Wednesday, June 27, 2012

10,000 Liberal supporters a very real number: Certosimo

Following-up on my post earlier this week about some of my concerns around the Liberal Party of Canada’s supporter sign-up process, I spoke today with Liberal membership secretary Matthew Certosimo about the process and the philosophy behind how it’s set up.

In summary, he feels the 10,000 supporters signed-up in the first month figure is a firm and very real number, due to the multi-stage verification process I’ll outline. And the number continues to grow. The party feels pre-checking the box is a standard industry practice for companies that communicate via web forms, but he will look at adding more language, either on the petition form or through a link, to illuminate just what being a supporter means.

More broadly, he described a system to bring supporters into the party that acts as a funnel at the top to bring in every possible, and gets narrower down the funnel to ensure that a) they actually do want to be supporters, and later b) that they’re qualified to vote for leader. That’s to deal with the two competing objectives of the system: wanting to broaden the tent while also needing to ensure the veracity of the list.

He described a multi-stage process. First, someone takes the first step to be a supporter by signing-up on the Web page or through a petition or other outreach method. At that point, they're providing minimal information and may not know too much about what that entails.  They’ll then receive a follow-up e-mail from party president Mike Crawley asking them to confirm that they do indeed want to be a supporter that provides more information about what that involves, and asks them for more information, as well as to affirm they support Liberal principles and aren’t a member of another party.

If they don’t provide the follow-on information, they may stay on a mailing-list but they don’t become official supporters. And while there’s the possibility of people ending up on the list that didn’t intend to be, Certosimo said this second stage is where they can ask off. And he said while 10,000 supporters signed-up in the first month, he said only 30 said they were on the list in error and wanted off. A pretty low error rate.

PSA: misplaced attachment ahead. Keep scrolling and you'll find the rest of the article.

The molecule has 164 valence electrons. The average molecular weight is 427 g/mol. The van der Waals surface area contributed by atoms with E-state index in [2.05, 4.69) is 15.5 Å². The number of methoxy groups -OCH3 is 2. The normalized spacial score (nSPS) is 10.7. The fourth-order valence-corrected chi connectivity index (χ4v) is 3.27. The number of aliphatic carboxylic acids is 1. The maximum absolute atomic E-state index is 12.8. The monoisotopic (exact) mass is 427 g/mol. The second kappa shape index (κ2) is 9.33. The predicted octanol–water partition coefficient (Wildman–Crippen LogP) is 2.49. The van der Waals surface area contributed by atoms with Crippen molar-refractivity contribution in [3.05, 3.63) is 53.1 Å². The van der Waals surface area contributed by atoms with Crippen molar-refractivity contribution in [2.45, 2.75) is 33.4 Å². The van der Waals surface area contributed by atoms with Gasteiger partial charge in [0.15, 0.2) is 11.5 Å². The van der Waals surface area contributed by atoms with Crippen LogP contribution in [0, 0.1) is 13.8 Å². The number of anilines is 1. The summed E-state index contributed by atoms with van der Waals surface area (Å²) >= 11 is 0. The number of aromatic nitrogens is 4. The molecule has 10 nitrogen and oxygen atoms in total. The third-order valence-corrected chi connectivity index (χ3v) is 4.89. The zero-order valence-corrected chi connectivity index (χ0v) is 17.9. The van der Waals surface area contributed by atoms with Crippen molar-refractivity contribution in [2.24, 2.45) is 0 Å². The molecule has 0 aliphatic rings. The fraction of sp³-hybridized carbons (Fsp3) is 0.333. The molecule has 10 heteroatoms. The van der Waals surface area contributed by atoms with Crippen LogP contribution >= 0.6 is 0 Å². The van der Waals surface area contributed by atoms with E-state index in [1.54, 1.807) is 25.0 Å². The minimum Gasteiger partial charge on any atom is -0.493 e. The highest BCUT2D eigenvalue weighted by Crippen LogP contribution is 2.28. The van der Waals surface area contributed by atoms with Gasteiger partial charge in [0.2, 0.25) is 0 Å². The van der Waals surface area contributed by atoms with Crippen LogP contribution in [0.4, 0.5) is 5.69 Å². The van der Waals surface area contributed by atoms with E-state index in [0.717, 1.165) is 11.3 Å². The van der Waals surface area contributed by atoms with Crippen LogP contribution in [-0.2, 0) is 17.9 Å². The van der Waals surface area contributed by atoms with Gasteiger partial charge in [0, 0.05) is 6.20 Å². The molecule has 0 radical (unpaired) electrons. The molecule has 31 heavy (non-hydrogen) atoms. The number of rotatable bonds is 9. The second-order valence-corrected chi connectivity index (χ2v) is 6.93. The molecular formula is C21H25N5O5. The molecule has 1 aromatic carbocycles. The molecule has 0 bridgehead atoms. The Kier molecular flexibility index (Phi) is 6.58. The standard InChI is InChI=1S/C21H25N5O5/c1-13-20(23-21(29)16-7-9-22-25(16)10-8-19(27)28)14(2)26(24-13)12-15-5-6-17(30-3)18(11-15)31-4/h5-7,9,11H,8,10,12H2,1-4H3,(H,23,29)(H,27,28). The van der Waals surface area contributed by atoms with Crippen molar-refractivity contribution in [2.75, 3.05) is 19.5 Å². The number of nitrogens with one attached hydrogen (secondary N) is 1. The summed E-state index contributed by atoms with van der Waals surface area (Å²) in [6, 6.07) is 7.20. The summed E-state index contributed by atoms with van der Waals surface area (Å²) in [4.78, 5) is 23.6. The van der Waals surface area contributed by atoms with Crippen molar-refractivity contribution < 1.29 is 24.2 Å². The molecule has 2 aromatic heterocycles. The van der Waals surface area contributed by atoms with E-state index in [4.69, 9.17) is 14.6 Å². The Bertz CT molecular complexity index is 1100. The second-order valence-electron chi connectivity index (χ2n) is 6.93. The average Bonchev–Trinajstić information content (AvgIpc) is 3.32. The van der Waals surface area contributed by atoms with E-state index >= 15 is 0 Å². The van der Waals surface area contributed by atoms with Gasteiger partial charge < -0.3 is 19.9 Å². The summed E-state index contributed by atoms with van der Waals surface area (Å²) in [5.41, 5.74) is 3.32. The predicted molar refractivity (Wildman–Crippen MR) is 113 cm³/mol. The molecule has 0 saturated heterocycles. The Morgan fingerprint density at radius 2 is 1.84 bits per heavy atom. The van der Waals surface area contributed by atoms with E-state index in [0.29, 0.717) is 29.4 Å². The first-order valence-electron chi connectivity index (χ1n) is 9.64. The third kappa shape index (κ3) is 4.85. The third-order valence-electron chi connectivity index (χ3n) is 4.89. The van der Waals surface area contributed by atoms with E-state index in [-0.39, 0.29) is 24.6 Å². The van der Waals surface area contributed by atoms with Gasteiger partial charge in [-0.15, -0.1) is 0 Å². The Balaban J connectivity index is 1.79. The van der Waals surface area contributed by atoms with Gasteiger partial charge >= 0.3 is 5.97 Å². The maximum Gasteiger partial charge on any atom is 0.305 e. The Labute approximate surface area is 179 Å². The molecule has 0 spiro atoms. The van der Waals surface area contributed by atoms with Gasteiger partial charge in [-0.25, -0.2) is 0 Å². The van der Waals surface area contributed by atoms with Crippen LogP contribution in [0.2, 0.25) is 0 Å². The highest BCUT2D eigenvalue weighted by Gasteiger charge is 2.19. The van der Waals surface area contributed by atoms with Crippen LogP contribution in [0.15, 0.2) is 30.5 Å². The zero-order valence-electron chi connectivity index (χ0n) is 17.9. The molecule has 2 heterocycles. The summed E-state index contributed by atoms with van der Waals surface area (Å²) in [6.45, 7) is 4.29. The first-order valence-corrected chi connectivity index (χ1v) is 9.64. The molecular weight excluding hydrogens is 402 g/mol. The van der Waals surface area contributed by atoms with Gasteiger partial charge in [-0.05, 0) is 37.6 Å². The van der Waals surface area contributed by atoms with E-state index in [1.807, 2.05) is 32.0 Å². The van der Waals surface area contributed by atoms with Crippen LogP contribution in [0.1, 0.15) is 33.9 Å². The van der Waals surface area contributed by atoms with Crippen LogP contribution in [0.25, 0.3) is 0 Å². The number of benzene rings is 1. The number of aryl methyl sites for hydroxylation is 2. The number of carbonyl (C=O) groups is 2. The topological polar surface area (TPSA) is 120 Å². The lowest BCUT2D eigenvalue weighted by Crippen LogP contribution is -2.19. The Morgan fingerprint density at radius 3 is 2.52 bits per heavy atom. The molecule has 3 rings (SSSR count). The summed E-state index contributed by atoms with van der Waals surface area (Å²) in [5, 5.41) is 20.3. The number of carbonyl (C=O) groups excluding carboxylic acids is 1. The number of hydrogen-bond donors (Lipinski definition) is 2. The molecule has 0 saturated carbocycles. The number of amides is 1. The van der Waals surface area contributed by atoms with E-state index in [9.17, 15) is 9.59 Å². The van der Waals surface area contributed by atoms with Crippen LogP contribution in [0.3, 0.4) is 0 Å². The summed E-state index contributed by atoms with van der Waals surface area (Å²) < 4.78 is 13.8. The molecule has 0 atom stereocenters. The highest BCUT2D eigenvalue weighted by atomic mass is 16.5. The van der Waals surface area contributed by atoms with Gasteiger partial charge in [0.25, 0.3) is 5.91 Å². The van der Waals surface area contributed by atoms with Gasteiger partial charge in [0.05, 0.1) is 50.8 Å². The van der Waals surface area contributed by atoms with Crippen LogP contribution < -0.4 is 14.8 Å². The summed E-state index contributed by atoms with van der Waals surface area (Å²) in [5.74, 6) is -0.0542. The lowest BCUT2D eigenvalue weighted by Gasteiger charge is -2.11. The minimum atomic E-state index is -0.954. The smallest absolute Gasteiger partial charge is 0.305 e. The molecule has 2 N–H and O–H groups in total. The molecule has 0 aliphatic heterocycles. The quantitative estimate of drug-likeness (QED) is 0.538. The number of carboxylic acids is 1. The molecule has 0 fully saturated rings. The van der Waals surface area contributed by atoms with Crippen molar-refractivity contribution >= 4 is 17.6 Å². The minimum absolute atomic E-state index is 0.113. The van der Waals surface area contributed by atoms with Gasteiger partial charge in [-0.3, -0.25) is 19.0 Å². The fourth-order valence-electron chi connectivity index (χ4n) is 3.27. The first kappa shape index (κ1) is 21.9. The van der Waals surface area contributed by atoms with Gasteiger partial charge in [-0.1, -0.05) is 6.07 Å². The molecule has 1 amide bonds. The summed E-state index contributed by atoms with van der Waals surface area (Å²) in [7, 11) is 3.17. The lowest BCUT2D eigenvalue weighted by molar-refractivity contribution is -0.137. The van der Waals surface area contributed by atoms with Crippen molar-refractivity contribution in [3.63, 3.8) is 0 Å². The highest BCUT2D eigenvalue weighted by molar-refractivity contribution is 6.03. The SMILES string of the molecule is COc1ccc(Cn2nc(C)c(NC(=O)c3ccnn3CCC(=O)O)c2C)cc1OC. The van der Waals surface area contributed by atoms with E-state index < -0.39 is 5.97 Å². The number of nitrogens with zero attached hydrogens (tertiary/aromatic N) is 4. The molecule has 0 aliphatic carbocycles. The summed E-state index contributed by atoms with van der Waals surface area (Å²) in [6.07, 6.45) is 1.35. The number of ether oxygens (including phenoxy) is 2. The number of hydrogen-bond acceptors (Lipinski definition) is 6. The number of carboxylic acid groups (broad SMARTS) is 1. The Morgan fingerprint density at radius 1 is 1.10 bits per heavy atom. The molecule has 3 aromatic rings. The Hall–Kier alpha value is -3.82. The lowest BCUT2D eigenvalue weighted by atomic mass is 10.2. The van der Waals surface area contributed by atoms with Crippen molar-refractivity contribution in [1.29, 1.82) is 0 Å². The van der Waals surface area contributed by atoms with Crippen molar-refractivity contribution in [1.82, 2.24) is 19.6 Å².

And before any supporter will get a ballot to vote in a leadership race, he said there will be a further process of verification and credentialing. Those rules are to be determined by an ad hoc committee on leadership rules. The method of leadership voting is still to be determined. Verification that a supporter exists and is qualified to vote would be easier to do if there’s physical (as opposed to online voting), but physical polling would be a difficult logistical exercise given the potential size of a voting pool that includes supporters. But Certosimo said whatever process is decided on will have to be one in which everyone can have confidence in the veracity of the supporter list. Campaigns, as is usual in a leadership race, will also have the opportunity to challenge the credentials of any voter.

Certosimo stressed that he pushed to launch the supporters system in May because he wanted the summer as a period to experiment and work the kinks out of the system, before leadership concerns begin to influence everything in the fall. He indicated the anecdotal reports I’ve heard of false positives were likely a result of unverified new supporter sign-ups being forwarded daily to riding presidents, along with new member and donor data. The supporter data is now being forwarded every 12 days, so it has undergone the preliminary verification to weed-out any false positives from the data riding associations are getting.

On my specific concerns about the supporter box on petitions, he said they discussed the pre-click decision and they felt it was an industry-standard practice employed by other companies that conduct these sorts of communications, and emphasized again the idea is to bring in as many people as possible in phase one, and verify their intentions in the next phase. As for the lack of information on the petition about what being a supporter is, he said they want to keep that page tight and much of that information comes in the verification e-mail. He will, though, look to see if more information could be added, perhaps via a link.

So, in short, 10,000 is a real number and is getting higher, backed by a multi-stage verification process.

I feel better knowing that there are multiple stages of verification, and the low false positive rate is also very encouraging. I would still prefer we ask people to make a more informed decision up front rather than funnel them in and then verify, but I understand where they’re coming from. And I’m glad there will be further verification before anyone gets a leadership ballot.

As mentioned that process is still being determined, and it will be incredibly important. My fear is that an online process could lead to unscrupulous organizers signing-up multiple people, either invented or real without their knowledge, and voting all their PINs online. Whatever process is created will need to ensure these are real people, and they are actually casting their own ballot, without coercion. While physical voting locations would be a major logistical challenge, it may be the only way to do this thing with confidence.

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